Termite 'Apartment Complex' Has Been Busy for 34K Years

'We knew they were old, but not that old,' South African researcher says
By Newser Editors and Wire Services
Posted Jul 4, 2024 4:20 PM CDT
Termite Mounds Have Been Inhabited for 34K Years
Stellenbosch University researchers pose for a selfie next to an ancient termite mound in Namaqualand, South Africa.   (Photo/Michele Francis via AP)

Scientists in South Africa have been stunned to discover that termite mounds that are still inhabited in an arid region of the country are more than 30,000 years old, meaning they're the oldest known active termite hills. Some of the mounds near the Buffels River in Namaqualand were estimated by radiocarbon dating to be 34,000 years old, according to the researchers from Stellenbosch University. "We knew they were old, but not that old," says lead researcher Michele Francis, senior lecturer in the university's soil science department.

Francis said the mounds existed while saber-toothed cats and woolly mammoths roamed other parts of the Earth and large swaths of Europe and Asia were covered in ice, the AP reports. They predate some of the earliest cave paintings in Europe. Some fossilized termite mounds have been discovered dating back millions of years. The oldest inhabited mounds before this study were found in Brazil and are around 4,000 years old.

  • Francis said the Namaqualand mounds are a termite version of an "apartment complex," and that the evidence shows they've been consistently inhabited by termite colonies.
  • Termite mounds are a famous feature of the Namaqualand landscape, but no one suspected their age until samples of them were taken to experts in Hungary for radiocarbon dating. "People don't know that these are special, ancient landscapes that are preserved there," Francis said.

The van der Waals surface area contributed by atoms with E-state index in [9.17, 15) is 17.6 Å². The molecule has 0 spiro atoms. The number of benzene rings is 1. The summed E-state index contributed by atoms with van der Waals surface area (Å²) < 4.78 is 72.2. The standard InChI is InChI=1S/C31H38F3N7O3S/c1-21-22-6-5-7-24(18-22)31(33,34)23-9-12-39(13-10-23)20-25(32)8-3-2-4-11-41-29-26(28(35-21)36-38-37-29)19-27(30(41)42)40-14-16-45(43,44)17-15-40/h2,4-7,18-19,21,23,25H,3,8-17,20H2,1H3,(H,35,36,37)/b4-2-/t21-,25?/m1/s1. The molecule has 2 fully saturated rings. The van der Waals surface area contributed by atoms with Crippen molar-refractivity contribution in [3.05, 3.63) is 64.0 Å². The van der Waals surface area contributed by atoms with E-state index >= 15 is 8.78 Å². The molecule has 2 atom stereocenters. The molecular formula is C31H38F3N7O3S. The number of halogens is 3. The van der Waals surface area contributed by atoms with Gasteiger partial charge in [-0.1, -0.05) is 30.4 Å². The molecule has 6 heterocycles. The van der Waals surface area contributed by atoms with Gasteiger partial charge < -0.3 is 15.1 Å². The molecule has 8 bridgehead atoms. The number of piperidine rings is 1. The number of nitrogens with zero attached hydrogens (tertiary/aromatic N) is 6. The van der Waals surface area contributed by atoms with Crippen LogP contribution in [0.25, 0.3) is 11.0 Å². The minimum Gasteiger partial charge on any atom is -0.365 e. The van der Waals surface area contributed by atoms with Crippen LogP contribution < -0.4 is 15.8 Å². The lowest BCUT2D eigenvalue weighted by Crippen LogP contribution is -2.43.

• Some of the biggest mounds—known locally as "heuweltjies," which means "little hills" in the Afrikaans language—measure around 100 feet across. The termite nests are as deep as 10 feet underground. Researchers needed to carefully excavate parts of the mounds to take samples, and the termites went into "emergency mode" and started filling in the holes, Francis said. The team fully reconstructed the mounds to keep the termites safe from predators like aardvarks.
  • Francis said the project was more than just a fascinating look at ancient structures. It also offered a peek into a prehistoric climate that showed Namaqualand was a much wetter place when the mounds were formed.
(More termites stories.)

Get the news faster.
Tap to install our app.
Install the Newser News app
in two easy steps:
1. Tap in your navigation bar.
2. Tap to Add to Home Screen.